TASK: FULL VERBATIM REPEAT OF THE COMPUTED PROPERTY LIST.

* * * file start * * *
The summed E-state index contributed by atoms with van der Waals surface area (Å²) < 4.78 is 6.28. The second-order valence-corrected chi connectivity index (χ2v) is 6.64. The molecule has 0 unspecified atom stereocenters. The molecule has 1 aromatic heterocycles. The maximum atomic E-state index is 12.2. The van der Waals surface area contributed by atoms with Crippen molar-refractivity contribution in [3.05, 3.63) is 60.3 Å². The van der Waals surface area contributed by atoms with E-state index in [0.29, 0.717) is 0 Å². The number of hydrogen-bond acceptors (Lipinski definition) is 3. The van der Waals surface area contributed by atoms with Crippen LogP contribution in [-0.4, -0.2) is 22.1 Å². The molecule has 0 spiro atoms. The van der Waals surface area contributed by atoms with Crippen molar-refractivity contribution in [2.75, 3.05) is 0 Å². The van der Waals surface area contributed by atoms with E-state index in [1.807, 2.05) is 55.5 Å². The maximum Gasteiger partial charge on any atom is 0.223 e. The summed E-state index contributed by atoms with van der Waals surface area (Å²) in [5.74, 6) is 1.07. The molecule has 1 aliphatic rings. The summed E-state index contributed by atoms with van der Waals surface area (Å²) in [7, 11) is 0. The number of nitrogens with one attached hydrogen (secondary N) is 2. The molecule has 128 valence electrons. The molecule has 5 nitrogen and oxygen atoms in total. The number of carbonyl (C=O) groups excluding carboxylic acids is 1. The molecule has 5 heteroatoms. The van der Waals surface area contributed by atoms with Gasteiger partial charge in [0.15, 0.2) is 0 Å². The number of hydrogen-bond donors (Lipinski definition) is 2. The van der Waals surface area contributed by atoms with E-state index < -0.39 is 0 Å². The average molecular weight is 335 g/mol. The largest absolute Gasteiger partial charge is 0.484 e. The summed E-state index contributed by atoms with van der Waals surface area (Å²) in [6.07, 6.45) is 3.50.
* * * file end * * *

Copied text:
The summed E-state index contributed by atoms with van der Waals surface area (Å²) < 4.78 is 6.28. The second-order valence-corrected chi connectivity index (χ2v) is 6.64. The molecule has 0 unspecified atom stereocenters. The molecule has 1 aromatic heterocycles. The maximum atomic E-state index is 12.2. The van der Waals surface area contributed by atoms with Crippen molar-refractivity contribution in [3.05, 3.63) is 60.3 Å². The van der Waals surface area contributed by atoms with E-state index in [0.29, 0.717) is 0 Å². The number of hydrogen-bond acceptors (Lipinski definition) is 3. The van der Waals surface area contributed by atoms with Crippen LogP contribution in [-0.4, -0.2) is 22.1 Å². The molecule has 0 spiro atoms. The van der Waals surface area contributed by atoms with Crippen molar-refractivity contribution in [2.75, 3.05) is 0 Å². The van der Waals surface area contributed by atoms with E-state index in [1.807, 2.05) is 55.5 Å². The maximum Gasteiger partial charge on any atom is 0.223 e. The summed E-state index contributed by atoms with van der Waals surface area (Å²) in [5.74, 6) is 1.07. The molecule has 1 aliphatic rings. The summed E-state index contributed by atoms with van der Waals surface area (Å²) in [7, 11) is 0. The number of nitrogens with one attached hydrogen (secondary N) is 2. The molecule has 128 valence electrons. The molecule has 5 nitrogen and oxygen atoms in total. The number of carbonyl (C=O) groups excluding carboxylic acids is 1. The molecule has 5 heteroatoms. The van der Waals surface area contributed by atoms with Gasteiger partial charge in [0.15, 0.2) is 0 Å². The number of hydrogen-bond donors (Lipinski definition) is 2. The van der Waals surface area contributed by atoms with E-state index < -0.39 is 0 Å². The average molecular weight is 335 g/mol. The largest absolute Gasteiger partial charge is 0.484 e. The summed E-state index contributed by atoms with van der Waals surface area (Å²) in [6.07, 6.45) is 3.50.